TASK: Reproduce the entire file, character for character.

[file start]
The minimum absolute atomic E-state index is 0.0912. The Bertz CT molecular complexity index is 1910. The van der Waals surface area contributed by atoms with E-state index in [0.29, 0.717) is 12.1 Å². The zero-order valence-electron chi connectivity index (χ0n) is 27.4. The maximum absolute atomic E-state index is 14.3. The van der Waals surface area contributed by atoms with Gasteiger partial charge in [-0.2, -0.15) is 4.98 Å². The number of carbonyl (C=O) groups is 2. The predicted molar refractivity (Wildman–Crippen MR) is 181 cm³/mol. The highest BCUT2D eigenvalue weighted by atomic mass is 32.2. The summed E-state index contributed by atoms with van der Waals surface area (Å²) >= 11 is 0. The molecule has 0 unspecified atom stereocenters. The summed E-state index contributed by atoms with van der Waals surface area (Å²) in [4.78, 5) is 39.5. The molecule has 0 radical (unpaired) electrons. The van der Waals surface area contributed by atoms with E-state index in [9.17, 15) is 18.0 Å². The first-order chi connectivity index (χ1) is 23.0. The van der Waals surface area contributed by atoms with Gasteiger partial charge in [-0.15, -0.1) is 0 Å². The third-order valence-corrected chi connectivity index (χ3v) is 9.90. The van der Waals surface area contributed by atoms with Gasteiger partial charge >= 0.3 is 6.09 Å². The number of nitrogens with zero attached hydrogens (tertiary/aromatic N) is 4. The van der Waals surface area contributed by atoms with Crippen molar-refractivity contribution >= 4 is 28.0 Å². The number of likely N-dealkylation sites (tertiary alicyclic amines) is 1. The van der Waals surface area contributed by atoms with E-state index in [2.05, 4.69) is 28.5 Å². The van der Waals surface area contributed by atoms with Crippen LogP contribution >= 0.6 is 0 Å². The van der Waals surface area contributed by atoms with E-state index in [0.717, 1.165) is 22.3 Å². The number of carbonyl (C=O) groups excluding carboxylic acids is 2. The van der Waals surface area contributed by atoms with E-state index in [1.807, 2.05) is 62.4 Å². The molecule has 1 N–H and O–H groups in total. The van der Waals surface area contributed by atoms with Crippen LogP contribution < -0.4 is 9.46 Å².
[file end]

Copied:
The minimum absolute atomic E-state index is 0.0912. The Bertz CT molecular complexity index is 1910. The van der Waals surface area contributed by atoms with E-state index in [0.29, 0.717) is 12.1 Å². The zero-order valence-electron chi connectivity index (χ0n) is 27.4. The maximum absolute atomic E-state index is 14.3. The van der Waals surface area contributed by atoms with Gasteiger partial charge in [-0.2, -0.15) is 4.98 Å². The number of carbonyl (C=O) groups is 2. The predicted molar refractivity (Wildman–Crippen MR) is 181 cm³/mol. The highest BCUT2D eigenvalue weighted by atomic mass is 32.2. The summed E-state index contributed by atoms with van der Waals surface area (Å²) >= 11 is 0. The molecule has 0 unspecified atom stereocenters. The summed E-state index contributed by atoms with van der Waals surface area (Å²) in [4.78, 5) is 39.5. The molecule has 0 radical (unpaired) electrons. The van der Waals surface area contributed by atoms with E-state index in [9.17, 15) is 18.0 Å². The first-order chi connectivity index (χ1) is 23.0. The van der Waals surface area contributed by atoms with Gasteiger partial charge in [-0.15, -0.1) is 0 Å². The third-order valence-corrected chi connectivity index (χ3v) is 9.90. The van der Waals surface area contributed by atoms with Gasteiger partial charge >= 0.3 is 6.09 Å². The number of nitrogens with zero attached hydrogens (tertiary/aromatic N) is 4. The van der Waals surface area contributed by atoms with Crippen molar-refractivity contribution >= 4 is 28.0 Å². The number of likely N-dealkylation sites (tertiary alicyclic amines) is 1. The van der Waals surface area contributed by atoms with E-state index in [2.05, 4.69) is 28.5 Å². The van der Waals surface area contributed by atoms with Crippen LogP contribution >= 0.6 is 0 Å². The van der Waals surface area contributed by atoms with E-state index in [0.717, 1.165) is 22.3 Å². The number of carbonyl (C=O) groups excluding carboxylic acids is 2. The van der Waals surface area contributed by atoms with E-state index in [1.807, 2.05) is 62.4 Å². The molecule has 1 N–H and O–H groups in total. The van der Waals surface area contributed by atoms with Crippen LogP contribution < -0.4 is 9.46 Å².